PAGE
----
KB: I’m very lucky to have it.
PB: With Theatre of Hate, Spear and in your acoustic duo with Sam Sansbury it’s like a three three-pronged attack. I bet the Kirk Brandon diary gets a bit complicated at times.
KB: Until the end of this year it is. Definitely. Next year I think it’s going to be different. We’re not going to tour England or the UK quite as much. We will play but it won’t be full-on like it’s been this year.
PB: Do you still really enjoy playing live?
KB: Yeah, absolutely. As a singer, and a musician, you learn your craft up there. It isn’t about shouting. That’s not it. It’s about many forms of communication.
PB: You’ve always enjoyed a close relationship with your fans, haven’t you?
KB: Not too close (Laughs).
PB: It’s changed though, hasn’t it? In the 80s popstars were popstars and now with social media it’s closed that distance. For example, you’re quite hands-on with Facebook, aren’t you?
KB: You know, I could see Tom Waits at the enormodrome on the televisions screen or this tiny bloke playing a keyboard you can’t even see. But I don’t. I’d rather see him right here where you can see the guy’s shoes. You want to see what’s going on. You don’t just want to see a pigmy at ten thousand paces. Once you become unassailable up there on the stage, X thousand paces away, you probably end up watching the screen anyway. I saw the Stones at Hyde Park and I just watched the screen because I couldn’t see.
PB: Do you miss the really big gigs that you used to do in the 80s and 90s?
KB: We’re in this little place in Sheffield. And hopefully it will be a good show. If we were playing Brixton Academy or Shepherd’s Bush Empire I’d think exactly the same thing. I wouldn’t change what I think or what I feel about it. Every gig’s an event in your life where you come to prove something and do something for an audience. You don’t want to lose face and let yourself down, but you don’t want to let the audience down.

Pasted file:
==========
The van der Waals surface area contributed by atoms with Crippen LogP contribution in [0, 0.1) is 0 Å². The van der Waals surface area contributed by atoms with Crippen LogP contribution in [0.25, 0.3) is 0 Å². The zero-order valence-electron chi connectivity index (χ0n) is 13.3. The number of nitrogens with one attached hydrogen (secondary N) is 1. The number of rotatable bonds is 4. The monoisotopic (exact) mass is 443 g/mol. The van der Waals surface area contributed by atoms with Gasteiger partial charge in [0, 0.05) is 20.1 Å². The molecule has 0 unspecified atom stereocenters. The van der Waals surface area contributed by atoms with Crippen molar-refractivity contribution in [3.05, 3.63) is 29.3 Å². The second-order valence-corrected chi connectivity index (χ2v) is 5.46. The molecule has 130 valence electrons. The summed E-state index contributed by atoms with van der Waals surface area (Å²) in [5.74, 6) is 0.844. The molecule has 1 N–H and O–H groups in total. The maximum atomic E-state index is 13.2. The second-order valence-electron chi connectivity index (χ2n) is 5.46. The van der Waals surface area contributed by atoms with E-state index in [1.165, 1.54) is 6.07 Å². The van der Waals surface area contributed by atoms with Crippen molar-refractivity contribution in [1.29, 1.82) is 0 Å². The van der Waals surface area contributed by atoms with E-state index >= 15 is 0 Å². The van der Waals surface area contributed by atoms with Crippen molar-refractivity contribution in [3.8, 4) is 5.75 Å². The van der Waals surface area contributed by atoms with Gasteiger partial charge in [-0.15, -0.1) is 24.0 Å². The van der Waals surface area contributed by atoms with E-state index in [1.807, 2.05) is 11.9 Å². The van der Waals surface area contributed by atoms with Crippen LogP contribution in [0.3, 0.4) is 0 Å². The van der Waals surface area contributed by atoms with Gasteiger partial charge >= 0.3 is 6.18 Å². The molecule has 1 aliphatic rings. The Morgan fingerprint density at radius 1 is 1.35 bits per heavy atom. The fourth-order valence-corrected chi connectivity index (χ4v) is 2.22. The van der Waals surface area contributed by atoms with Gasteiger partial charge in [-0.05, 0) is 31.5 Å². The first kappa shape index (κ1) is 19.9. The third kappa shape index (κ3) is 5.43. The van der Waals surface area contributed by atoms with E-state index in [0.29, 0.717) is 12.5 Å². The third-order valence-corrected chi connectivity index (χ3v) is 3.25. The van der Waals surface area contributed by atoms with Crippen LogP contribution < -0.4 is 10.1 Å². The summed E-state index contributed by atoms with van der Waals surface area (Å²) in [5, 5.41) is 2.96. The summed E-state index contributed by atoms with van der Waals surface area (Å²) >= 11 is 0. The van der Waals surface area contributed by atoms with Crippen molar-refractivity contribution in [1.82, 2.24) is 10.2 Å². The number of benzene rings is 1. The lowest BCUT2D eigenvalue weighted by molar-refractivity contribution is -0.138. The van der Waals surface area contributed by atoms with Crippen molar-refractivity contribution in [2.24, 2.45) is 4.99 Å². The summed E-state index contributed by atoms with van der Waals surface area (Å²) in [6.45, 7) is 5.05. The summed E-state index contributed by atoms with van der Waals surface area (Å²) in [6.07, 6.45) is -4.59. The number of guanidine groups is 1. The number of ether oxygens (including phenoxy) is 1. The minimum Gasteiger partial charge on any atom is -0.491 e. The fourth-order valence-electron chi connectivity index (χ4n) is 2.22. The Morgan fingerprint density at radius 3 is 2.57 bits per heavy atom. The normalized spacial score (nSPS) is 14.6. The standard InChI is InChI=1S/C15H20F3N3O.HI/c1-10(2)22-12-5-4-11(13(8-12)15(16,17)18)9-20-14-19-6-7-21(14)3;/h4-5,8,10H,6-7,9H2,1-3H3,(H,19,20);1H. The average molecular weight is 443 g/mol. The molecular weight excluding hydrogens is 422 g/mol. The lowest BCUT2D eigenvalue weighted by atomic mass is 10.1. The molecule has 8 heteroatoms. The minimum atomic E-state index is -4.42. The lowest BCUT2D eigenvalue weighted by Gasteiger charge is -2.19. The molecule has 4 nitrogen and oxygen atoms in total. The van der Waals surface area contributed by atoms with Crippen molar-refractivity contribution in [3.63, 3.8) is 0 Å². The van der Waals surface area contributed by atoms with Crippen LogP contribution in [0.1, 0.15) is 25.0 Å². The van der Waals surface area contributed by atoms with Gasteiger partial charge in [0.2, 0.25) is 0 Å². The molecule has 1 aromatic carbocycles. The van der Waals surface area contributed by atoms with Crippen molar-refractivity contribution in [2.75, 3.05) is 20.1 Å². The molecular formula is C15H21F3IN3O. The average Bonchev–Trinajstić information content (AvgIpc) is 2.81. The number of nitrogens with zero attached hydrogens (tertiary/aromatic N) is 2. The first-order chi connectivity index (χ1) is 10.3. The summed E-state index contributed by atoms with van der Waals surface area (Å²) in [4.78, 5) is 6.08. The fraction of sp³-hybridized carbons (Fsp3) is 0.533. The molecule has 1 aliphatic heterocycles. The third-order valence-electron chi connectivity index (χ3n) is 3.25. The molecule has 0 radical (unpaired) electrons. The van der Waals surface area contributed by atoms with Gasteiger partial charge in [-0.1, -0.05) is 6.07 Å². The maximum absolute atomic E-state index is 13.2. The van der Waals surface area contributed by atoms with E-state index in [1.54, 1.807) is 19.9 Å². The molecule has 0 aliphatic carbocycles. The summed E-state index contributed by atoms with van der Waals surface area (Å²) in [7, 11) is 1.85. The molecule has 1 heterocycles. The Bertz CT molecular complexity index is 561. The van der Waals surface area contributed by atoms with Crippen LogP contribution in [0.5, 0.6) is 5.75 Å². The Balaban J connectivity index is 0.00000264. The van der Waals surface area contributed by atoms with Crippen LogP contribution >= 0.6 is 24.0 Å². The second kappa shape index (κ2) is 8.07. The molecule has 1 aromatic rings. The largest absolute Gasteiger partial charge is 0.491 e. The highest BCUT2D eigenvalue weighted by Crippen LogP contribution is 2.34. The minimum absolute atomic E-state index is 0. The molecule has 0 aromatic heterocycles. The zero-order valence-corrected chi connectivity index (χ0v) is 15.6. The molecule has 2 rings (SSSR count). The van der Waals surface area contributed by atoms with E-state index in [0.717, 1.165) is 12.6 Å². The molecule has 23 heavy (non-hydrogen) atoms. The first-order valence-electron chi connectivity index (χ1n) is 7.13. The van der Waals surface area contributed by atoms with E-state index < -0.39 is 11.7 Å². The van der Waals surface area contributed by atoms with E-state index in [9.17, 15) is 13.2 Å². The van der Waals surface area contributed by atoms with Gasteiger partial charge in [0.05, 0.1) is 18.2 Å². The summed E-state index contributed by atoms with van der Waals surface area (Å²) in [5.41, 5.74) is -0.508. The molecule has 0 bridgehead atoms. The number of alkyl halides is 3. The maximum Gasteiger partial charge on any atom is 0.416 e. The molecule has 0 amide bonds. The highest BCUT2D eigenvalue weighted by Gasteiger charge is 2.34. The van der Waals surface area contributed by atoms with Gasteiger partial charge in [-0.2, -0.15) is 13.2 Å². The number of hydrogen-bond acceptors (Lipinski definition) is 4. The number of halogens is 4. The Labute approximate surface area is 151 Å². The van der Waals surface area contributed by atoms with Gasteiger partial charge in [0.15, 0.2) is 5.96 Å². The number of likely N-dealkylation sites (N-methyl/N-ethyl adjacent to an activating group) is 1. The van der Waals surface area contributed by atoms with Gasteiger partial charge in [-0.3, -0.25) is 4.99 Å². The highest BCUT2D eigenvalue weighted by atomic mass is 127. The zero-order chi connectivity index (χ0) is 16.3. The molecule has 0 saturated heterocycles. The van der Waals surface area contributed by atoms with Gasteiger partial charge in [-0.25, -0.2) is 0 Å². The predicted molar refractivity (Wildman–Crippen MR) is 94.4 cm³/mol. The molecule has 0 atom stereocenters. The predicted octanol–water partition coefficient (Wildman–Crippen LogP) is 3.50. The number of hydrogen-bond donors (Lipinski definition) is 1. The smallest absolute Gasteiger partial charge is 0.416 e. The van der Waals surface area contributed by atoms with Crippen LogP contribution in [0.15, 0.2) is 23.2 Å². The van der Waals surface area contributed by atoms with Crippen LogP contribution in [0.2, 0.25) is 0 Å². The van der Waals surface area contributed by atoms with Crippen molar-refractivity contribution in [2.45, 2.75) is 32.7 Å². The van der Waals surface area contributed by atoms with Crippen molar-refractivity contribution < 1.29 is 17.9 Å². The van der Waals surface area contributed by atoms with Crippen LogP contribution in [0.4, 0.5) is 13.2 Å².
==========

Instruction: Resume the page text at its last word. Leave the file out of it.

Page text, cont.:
PB: And that always comes across. Whenever I’ve seen you, you are kind of playing it like it could be your last ever gig.
KB: It’s their show. It isn’t our show. No matter how many people you play in front of, it’s their show. That’s why they are there. It’s their show.
PB: And many of your fans have been on this journey with you since the early 80s.
KB: It’s a nice accolade .Is that the right word? That these people stay with you. In these days of quick turnover. And it’s great that people show some form of loyalty. It’s brilliant. And I hope that what we do give them something in their lives, givethem something emotionally maybe. If it gives them a lift, then I’m very happy.
PB: Thank you very much for your time.